The first step is that both the team and the PO agree that one team member only (or a pair, if you have lots of bugs and need to keep knowledge in same level) will be available to fix bugs during the sprint. Nothing else, just bug fixing. By one person, I mean any person; you don't have to assign one team member in particular. In fact, the team members will assign themselves daily, according to the bugs in the Buglog.
As you break the stories into tasks and build your backlog during sprint planning (in order to find out what can you commit to), you will consider team availability equal to "Team availability minus
1 team member."
Example: If your team has eight people and decides to have one person on bug fixing, then the team availability will be seven people. If you base your commitments on your velocity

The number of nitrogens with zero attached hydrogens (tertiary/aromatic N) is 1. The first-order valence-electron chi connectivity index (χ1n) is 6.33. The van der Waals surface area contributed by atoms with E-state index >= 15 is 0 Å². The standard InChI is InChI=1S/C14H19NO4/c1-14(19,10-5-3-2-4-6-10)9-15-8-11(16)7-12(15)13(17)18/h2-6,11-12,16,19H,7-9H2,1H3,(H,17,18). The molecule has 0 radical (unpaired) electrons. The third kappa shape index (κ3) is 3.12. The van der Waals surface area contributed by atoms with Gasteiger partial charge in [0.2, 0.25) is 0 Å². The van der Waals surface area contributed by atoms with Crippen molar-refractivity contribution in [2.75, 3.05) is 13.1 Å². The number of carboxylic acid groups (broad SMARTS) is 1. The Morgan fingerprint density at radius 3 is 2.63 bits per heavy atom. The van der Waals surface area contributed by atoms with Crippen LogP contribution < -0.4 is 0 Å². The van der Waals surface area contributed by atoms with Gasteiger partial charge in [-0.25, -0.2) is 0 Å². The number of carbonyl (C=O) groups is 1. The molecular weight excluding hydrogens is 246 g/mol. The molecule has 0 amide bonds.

only, then you should commit to a bit less than your average velocity, because one person will be "out for bug fixing." Consider it as though each day the team had one person off for vacations.
Now that you did your sprint planning and you know which user stories you've committed, it's time to build the Buglog:
The Buglog is a second board, placed next to the sprint backlog, having the top
10 most important bugs -- the ones that must be fixed first. (I use top 10 or 5, but it's actually up to your team and PO to decide. If they are all minor and quick to fix, you can list more, but for the sake of simplicity and quick visualization, keep it small -- you can add more at any time!)
Team member assignment to bug fixing
At this point the team has its sprint backlog, with the committed user stories and the buglog with the most important/urgent bugs.